Phyllis Stoller, who heads a tour operator called the Women’s Travel Group, says her business has also been affected by changing weather. She recalls her first March trip to Ethiopia a few years ago. Back then, at the higher elevations, the temperatures were cool. Two years later, she says, there was no relief from the heat, even at 10,500 feet. “We changed our dates for the next Ethiopia tour to accommodate this change. We are now planning it for a winter month,” she says.

Micha Wacquier, who runs a tour operator called Puur Travel, has faced similar challenges with his trips to South Africa’s Kruger National Park.

“The rains during rainy season have intensified over the last years. This causes many roads to be closed and damaged during floodings,” he says. “In addition, the heavy rains and accompanying winds create havoc for the smaller bush planes, which will be grounded during these events.”

So how do you travel during a time of extreme weather?

There’s nothing you can do to change the climate, at least in the short term, but there are a few steps you can take to ensure that disruptions are kept to a minimum.

If you’re concerned about an early thaw this winter, for example, you can plan your ski trip for a time when snow is more of a sure thing — say, move your vacation from early March to mid-February. You can apply this climate-conscious travel planning to other trips, too. Take that Caribbean cruise in December or January to steer clear of hurricane season.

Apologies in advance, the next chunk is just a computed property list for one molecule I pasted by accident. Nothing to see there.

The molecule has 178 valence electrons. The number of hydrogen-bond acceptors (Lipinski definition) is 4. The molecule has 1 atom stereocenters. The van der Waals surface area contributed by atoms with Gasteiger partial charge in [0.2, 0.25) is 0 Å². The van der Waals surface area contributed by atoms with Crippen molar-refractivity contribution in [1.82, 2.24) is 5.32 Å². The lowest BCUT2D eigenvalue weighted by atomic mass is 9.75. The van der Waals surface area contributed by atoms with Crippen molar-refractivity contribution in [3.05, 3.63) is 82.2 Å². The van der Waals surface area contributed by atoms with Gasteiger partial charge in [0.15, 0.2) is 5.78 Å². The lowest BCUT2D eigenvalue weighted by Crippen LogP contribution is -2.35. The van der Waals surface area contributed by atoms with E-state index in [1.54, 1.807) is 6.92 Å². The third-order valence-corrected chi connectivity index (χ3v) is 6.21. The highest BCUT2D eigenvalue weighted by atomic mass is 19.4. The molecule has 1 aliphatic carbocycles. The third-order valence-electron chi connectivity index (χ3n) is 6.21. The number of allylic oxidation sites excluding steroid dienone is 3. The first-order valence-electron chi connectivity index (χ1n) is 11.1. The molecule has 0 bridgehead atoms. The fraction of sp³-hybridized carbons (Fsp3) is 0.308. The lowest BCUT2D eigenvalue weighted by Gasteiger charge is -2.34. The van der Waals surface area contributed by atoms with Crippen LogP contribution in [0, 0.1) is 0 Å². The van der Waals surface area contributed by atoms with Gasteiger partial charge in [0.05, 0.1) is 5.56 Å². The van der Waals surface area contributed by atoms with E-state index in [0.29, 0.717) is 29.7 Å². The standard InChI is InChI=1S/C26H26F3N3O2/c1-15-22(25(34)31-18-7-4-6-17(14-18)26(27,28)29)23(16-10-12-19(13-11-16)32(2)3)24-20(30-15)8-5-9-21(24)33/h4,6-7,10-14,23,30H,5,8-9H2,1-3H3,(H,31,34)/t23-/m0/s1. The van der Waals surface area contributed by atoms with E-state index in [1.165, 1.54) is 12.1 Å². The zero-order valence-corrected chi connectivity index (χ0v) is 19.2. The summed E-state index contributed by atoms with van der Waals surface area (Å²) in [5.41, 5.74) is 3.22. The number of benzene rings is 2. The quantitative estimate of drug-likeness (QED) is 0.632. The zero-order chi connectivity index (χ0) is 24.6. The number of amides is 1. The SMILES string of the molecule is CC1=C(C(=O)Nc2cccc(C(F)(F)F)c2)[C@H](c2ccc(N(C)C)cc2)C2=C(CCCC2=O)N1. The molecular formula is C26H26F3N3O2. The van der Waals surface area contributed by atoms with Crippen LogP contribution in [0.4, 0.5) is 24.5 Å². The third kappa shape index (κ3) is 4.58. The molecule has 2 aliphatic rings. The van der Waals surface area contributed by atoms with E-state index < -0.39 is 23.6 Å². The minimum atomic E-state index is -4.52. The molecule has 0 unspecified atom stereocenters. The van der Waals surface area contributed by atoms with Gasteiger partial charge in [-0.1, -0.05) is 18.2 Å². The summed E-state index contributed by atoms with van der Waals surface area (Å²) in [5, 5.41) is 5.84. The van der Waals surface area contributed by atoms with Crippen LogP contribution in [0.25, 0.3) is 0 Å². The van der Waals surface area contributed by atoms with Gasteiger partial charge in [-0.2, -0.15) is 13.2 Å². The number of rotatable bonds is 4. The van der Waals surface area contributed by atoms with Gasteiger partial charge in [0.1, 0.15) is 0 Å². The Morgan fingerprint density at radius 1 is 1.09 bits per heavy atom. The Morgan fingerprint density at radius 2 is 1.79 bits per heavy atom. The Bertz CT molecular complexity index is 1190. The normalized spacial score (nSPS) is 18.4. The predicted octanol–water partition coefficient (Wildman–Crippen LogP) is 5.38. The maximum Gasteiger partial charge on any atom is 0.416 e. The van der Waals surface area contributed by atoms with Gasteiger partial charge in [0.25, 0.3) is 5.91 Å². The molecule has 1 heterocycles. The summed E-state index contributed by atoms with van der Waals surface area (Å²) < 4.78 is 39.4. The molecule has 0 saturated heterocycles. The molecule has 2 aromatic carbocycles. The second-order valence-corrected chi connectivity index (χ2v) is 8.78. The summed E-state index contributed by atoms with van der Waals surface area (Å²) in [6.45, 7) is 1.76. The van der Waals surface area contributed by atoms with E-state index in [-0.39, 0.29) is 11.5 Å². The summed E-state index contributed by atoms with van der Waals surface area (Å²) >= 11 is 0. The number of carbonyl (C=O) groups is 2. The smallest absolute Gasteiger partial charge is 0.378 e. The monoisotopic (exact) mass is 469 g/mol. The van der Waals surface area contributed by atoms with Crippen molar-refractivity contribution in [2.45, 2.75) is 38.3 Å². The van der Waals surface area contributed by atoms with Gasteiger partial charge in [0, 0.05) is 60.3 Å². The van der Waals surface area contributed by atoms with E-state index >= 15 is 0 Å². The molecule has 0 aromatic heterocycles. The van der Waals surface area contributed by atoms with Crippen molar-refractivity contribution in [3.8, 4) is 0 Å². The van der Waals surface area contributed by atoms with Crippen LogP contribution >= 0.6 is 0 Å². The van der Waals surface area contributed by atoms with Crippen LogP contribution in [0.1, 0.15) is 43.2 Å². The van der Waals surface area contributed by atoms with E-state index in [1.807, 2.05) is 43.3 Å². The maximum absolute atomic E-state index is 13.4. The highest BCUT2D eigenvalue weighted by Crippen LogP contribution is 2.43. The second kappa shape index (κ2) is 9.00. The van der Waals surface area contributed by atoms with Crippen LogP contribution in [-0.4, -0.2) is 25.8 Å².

How to protect your trip from climate change

It helps to understand your rights when an extreme weather event delays your trip. Many travel companies have “Act of God” clauses that let them off the hook for weather-related delays or cancellations. That fine print is in the airline’s contract of carriage or in your cruise line’s ticket contract, and it essentially means the company can cancel a trip without having to cover any of your expenses or even get you to your destination.

A good travel insurance policy can protect you from sudden cancellations. But you can’t protect your vacation from climate change. In fact, if you want to reverse the effects of climate change, there are those who would argue that you should stop traveling. But that’s a discussion for another time.

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Christopher Elliott

Christopher Elliott is the founder of Elliott Advocacy, a 501(c)(3) nonprofit organization that empowers consumers to solve their problems and helps those who can't. He's the author of numerous books on consumer advocacy and writes three nationally syndicated columns. He also publishes the Elliott Report, a news site for consumers, and Elliott Confidential, a critically acclaimed newsletter about customer service. If you have a consumer problem you can't solve, contact him directly through his advocacy website. You can also follow him on X, Facebook, and LinkedIn, or sign up for his daily newsletter.